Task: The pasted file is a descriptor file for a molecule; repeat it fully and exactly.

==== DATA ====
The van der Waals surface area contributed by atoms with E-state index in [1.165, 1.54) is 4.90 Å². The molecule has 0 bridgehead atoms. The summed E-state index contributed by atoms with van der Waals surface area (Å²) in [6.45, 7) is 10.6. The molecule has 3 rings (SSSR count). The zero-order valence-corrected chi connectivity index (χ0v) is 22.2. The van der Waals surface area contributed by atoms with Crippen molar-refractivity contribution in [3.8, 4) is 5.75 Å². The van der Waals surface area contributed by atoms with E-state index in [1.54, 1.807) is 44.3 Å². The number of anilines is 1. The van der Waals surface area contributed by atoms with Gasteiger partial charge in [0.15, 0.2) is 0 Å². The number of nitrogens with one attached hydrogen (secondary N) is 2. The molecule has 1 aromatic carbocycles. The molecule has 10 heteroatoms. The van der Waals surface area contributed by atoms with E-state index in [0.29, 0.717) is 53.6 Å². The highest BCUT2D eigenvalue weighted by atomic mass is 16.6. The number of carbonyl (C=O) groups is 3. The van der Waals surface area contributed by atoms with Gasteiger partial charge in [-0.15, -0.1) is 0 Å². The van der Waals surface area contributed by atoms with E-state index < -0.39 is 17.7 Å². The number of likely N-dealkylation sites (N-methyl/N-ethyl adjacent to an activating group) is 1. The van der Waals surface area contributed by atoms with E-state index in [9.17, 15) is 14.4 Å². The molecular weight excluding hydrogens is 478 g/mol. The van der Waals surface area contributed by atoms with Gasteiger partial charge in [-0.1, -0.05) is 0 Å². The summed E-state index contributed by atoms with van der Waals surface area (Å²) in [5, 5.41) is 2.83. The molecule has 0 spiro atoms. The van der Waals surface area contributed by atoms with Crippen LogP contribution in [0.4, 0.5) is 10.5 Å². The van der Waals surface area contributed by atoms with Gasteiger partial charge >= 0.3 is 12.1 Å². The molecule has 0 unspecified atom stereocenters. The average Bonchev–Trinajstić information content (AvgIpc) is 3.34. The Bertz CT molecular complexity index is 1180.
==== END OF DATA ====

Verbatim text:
The van der Waals surface area contributed by atoms with E-state index in [1.165, 1.54) is 4.90 Å². The molecule has 0 bridgehead atoms. The summed E-state index contributed by atoms with van der Waals surface area (Å²) in [6.45, 7) is 10.6. The molecule has 3 rings (SSSR count). The zero-order valence-corrected chi connectivity index (χ0v) is 22.2. The van der Waals surface area contributed by atoms with Crippen molar-refractivity contribution in [3.8, 4) is 5.75 Å². The van der Waals surface area contributed by atoms with E-state index in [1.54, 1.807) is 44.3 Å². The number of anilines is 1. The van der Waals surface area contributed by atoms with Gasteiger partial charge in [0.15, 0.2) is 0 Å². The number of nitrogens with one attached hydrogen (secondary N) is 2. The molecule has 1 aromatic carbocycles. The molecule has 10 heteroatoms. The van der Waals surface area contributed by atoms with E-state index in [0.29, 0.717) is 53.6 Å². The highest BCUT2D eigenvalue weighted by atomic mass is 16.6. The number of carbonyl (C=O) groups is 3. The van der Waals surface area contributed by atoms with Gasteiger partial charge in [-0.15, -0.1) is 0 Å². The van der Waals surface area contributed by atoms with E-state index < -0.39 is 17.7 Å². The number of likely N-dealkylation sites (N-methyl/N-ethyl adjacent to an activating group) is 1. The van der Waals surface area contributed by atoms with E-state index in [9.17, 15) is 14.4 Å². The molecular weight excluding hydrogens is 478 g/mol. The van der Waals surface area contributed by atoms with Gasteiger partial charge in [-0.1, -0.05) is 0 Å². The summed E-state index contributed by atoms with van der Waals surface area (Å²) in [5, 5.41) is 2.83. The molecule has 0 spiro atoms. The van der Waals surface area contributed by atoms with Crippen LogP contribution in [0.4, 0.5) is 10.5 Å². The van der Waals surface area contributed by atoms with Gasteiger partial charge >= 0.3 is 12.1 Å². The molecule has 0 unspecified atom stereocenters. The average Bonchev–Trinajstić information content (AvgIpc) is 3.34. The Bertz CT molecular complexity index is 1180.